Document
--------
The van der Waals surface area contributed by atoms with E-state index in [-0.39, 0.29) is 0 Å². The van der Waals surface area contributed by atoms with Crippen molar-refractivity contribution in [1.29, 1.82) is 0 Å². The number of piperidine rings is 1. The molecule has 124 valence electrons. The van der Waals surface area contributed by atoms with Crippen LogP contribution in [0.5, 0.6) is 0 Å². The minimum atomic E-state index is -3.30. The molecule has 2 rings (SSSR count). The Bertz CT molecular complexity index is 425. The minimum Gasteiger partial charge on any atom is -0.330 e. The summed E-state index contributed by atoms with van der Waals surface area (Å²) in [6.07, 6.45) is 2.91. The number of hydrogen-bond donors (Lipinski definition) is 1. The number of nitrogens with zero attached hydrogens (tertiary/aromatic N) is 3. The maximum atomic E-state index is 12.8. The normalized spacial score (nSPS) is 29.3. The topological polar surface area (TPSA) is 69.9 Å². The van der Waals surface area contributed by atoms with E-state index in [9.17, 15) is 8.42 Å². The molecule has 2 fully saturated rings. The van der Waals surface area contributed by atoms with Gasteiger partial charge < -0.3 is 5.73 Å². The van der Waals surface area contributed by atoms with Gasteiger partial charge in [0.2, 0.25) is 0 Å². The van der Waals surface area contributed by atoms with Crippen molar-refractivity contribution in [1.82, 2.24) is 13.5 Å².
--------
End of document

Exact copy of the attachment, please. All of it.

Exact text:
The van der Waals surface area contributed by atoms with E-state index in [-0.39, 0.29) is 0 Å². The van der Waals surface area contributed by atoms with Crippen molar-refractivity contribution in [1.29, 1.82) is 0 Å². The number of piperidine rings is 1. The molecule has 124 valence electrons. The van der Waals surface area contributed by atoms with Crippen LogP contribution in [0.5, 0.6) is 0 Å². The minimum atomic E-state index is -3.30. The molecule has 2 rings (SSSR count). The Bertz CT molecular complexity index is 425. The minimum Gasteiger partial charge on any atom is -0.330 e. The summed E-state index contributed by atoms with van der Waals surface area (Å²) in [6.07, 6.45) is 2.91. The number of hydrogen-bond donors (Lipinski definition) is 1. The number of nitrogens with zero attached hydrogens (tertiary/aromatic N) is 3. The maximum atomic E-state index is 12.8. The normalized spacial score (nSPS) is 29.3. The topological polar surface area (TPSA) is 69.9 Å². The van der Waals surface area contributed by atoms with E-state index in [9.17, 15) is 8.42 Å². The molecule has 2 fully saturated rings. The van der Waals surface area contributed by atoms with Gasteiger partial charge < -0.3 is 5.73 Å². The van der Waals surface area contributed by atoms with Gasteiger partial charge in [0.2, 0.25) is 0 Å². The van der Waals surface area contributed by atoms with Crippen molar-refractivity contribution in [1.82, 2.24) is 13.5 Å².